By Lizzie Haworth and Lauren Mirzakhalili
Although prisons are often hidden from view, their effects are apparent to the 2016-2017 QuEST Fellows. Many of us serve at nonprofit placements heavily affected by mass incarceration or have had family or friends who are or have been incarcerated in the U.S. This personal experience made it especially meaningful when we traveled to the other Washington (D.C.) to join the Friends Committee on National Legislation (FCNL) for Spring Lobbying Weekend because the focus was ending mass incarceration.
As part of the Spring Lobbying Weekend, we advocated for the Sentencing Reform Act of 2015 (H.R. 3713) and the Recidivism Risk Reduction Act (H.R. 759) in the House, and the Sentencing Reform and Corrections Act (S.2123) in the Senate. These bills, if passed, would reduce several lengthy mandatory minimum sentences, give judges more discretion, and lower the population in federal prisons. As the law currently stands, there are disproportionately long prison sentences for certain crimes, combined with laws that prevent successful re-entry into civilian life, that have created a system of mass incarceration that unfairly impacts poor communities and people of color. While this legislation is not perfect and still upholds minimum sentencing, it is a step in the right direction and has a great deal of bipartisan support.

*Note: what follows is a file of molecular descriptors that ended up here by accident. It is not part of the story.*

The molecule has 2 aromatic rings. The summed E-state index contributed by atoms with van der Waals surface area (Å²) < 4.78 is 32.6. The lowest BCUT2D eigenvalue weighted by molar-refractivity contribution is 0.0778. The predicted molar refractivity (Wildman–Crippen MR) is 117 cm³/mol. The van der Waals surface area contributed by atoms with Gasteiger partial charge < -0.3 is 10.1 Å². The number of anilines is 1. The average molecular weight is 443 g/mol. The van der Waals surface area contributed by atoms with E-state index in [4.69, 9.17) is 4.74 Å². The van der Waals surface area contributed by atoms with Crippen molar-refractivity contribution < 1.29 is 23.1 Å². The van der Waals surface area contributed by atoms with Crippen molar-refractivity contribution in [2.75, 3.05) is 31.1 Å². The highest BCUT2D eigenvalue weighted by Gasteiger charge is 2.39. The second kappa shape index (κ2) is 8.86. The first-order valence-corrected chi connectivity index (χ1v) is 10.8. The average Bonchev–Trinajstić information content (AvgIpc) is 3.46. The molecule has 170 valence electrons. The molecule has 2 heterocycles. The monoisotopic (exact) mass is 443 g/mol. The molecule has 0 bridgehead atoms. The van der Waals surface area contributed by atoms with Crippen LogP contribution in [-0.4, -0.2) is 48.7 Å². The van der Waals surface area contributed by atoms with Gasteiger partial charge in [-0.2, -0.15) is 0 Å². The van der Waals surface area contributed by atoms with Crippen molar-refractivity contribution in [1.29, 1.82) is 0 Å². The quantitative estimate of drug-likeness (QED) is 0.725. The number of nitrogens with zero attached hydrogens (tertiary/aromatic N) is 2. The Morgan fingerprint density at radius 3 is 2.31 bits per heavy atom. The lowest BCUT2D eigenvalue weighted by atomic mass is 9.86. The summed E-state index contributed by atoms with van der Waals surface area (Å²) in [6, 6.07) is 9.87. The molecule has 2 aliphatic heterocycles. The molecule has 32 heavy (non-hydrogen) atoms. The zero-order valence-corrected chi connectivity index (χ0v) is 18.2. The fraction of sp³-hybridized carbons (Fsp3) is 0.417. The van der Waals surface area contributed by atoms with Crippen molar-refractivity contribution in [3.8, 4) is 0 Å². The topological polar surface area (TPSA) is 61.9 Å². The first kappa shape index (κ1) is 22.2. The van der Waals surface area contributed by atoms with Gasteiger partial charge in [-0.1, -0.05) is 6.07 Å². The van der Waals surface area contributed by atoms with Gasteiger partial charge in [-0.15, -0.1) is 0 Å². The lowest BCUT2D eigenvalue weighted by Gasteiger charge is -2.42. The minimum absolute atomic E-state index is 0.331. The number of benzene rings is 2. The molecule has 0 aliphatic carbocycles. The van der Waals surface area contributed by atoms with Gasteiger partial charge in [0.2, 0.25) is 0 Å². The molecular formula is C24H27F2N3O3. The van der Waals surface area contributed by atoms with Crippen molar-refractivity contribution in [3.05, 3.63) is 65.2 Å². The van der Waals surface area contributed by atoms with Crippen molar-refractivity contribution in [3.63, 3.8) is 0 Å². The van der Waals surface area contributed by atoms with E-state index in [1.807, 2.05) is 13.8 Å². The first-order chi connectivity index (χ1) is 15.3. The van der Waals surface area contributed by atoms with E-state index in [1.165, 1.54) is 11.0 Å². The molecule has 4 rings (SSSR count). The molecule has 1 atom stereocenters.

The weekend included learning about the bills, hearing from inspirational speakers such as Jondhi Harrell and Sen. Cory Booker, and then meeting with staffers from the offices of Senator Maria Cantwell, Senator Patty Murray, and Congressman Jim McDermott. Senator Patty Murray is a co-sponsor of the Senate Bill, so we met with her staffer to thank her for co-sponsoring and to encourage her to push the bill for a vote. We met with staffers from Senator Cantwell’s office, who admitted that she would love to co-sponsor the bill, but it is important that the bill remains bipartisan.
If we had a dollar for every time someone told us our voice mattered over the course of Spring Lobbying Weekend, we would probably have this month’s living stipend taken care of! All jokes aside, the weekend was a powerful testament to the importance of politics in social justice. Especially in direct service, it is so easy to lose sight of the policies that impact the people that we serve. However, the work that we do makes us powerful lobbyists for the social justice issues that we hold close to our hearts.
In this FCNL weekend, not only were we given an opportunity that strengthened our bonds as a community, but we were given powerful encouragement. Mass incarceration keeps many great minds from contributing to our country, and every second low-level, nonviolent offenders spend in prison, our country loses, and we are not free.